The UK Government Failed to Conduct a Thorough Risk Assessment of The Disposable Vapes Ban

Not only is the UK's successful smoking cessation strategy seemingly being discarded without much consideration, but the risks of its new restrictions have not been considered as well as one would expect.

The Government’s consideration of a ban on disposable vapes has raised concerns about its potential unintended consequences, especially related to vapers reverting to smoking. Despite nearly a third of adult vapers relying on disposable vapes, the Government’s impact assessment found it challenging to quantify how many vapers may turn back to cigarettes if disposables were banned. Naturally, this lack of information raises significant public health concerns.

Meanwhile, research conducted by Dr. Sarah Jackson at UCL shed some light on the potential impact of the ban. The study estimated that about 744,000 former smokers could be at risk of relapse once disposables are no longer available. While approximately 1.2 million current smokers could benefit from switching to e-cigarettes entirely.

The government failed to determine how the ban will affect local smoking rates
While banning disposables may seem like a solution to reduce youth vaping, the research revealed the potential unintended consequences for adult smokers seeking safer alternatives, and therefore the need for careful consideration and support mechanisms to mitigate the risks associated with such a policy change.

Given their cheaper price tag, disposable vapes are disproportionately used by individuals from lower socio-economic backgrounds and those with mental health conditions. This highlights the importance of providing support to help these individuals transition to other forms of vaping following the ban, rather than reverting to smoking.

Proceeding with blinkers on
The government’s plan to go ahead with the ban when its outcome is uncertain, is naturally being considered concerning and unacceptable. Local authorities should know to conduct robust risk assessments before setting any measures in place. In fact, as discussions around further vape restrictions, such as flavour bans, continue, it becomes increasingly crucial to accurately assess the potential impact on public health.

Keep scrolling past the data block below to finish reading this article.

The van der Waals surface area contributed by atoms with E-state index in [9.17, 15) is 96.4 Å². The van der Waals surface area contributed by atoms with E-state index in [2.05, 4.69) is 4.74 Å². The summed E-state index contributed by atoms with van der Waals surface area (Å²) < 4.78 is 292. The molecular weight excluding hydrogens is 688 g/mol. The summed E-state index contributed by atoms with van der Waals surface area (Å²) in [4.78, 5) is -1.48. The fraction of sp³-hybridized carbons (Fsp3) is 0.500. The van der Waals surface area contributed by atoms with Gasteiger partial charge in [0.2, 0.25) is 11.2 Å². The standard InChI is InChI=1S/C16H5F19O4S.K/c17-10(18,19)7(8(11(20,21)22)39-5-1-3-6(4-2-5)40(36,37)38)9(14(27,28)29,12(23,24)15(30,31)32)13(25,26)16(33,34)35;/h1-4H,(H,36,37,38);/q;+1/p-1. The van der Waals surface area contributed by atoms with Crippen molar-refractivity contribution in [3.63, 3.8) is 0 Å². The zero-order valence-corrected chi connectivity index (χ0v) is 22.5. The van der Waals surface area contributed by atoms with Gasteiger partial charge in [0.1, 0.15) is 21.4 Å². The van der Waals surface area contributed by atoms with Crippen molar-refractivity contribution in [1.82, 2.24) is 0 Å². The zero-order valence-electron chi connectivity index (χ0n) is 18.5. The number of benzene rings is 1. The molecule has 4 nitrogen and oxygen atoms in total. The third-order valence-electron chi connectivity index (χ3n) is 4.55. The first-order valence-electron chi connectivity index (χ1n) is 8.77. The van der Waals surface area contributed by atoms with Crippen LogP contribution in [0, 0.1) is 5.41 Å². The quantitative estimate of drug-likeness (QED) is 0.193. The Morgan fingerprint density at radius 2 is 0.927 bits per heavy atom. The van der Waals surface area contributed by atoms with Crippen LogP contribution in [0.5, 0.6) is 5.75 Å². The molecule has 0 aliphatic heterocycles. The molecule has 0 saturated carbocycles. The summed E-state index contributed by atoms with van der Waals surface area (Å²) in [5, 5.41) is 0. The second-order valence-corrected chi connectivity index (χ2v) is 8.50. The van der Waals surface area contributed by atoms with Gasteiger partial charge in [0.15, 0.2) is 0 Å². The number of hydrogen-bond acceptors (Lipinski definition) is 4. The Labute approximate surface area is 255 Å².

A recent survey conducted by Evapo, revealed that up to two-thirds of vapers may return to smoking if the Government implements a ban on vape flavour, once again highlighting the potential repercussions of ill-considered policies on smoking cessation efforts.

In line with this, the World Vapers Alliance (WVA) has recently criticized the UK government’s Tobacco and Vapes Bill, which amongst other things includes the flavour ban. WVA Director Michael Landl highlighted that such restrictions ignore scientific evidence showing vaping’s efficacy in smoking cessation, with flavoured vapes increasing success rates by 230%.

Highlighting vaping’s 95% reduced harm compared to smoking and its effectiveness over traditional smoking cessation methods, the WVA warns against undermining harm reduction efforts, which could lead to unnecessary deaths. Landl urges the government to reconsider its approach, advocating for evidence-based policies, robust enforcement of age restrictions, and a deeper understanding of vaping motivations, especially among teenagers.

The final straw: a new vape tax
Sadly it does not end here. To the shock of many, in the last Budget Chancellor Jeremy Hunt also announced a new tax on vaping products, effective October 2026. Currently, vaping products are subject to value-added tax (VAT) but do not have a separate levy like tobacco. The proposed vaping products duty will vary based on the nicotine content in the vaping liquid: £1 per 10ml for nicotine-free liquids, £2 per 10ml for liquids containing 0.1-10.9mg of nicotine, and £3 per 10ml for liquids containing 11mg or more, roughly equivalent to the cost of a cigarette per ml.

To ensure vaping remains cheaper, tobacco duty will increase by £2 per 100 cigarettes simultaneously with the introduction of the vaping tax. However, setting a tax on vaping products, especially when disposables (being the cheaper type of vapes on the market) are to be banned, once again indicates a lack of consideration towards vapers, especially those who are low-income.

Previously a leader in tobacco harm reduction, with local low smoking rates reflecting this, why the UK seems to be buying into the alarmist teen vaping propaganda, and changing its existing successful strategy, is incomprehensible. Experts in the field are desperately urging UK authorities to consider the science, real-world data and its own successes, to determine the way forward.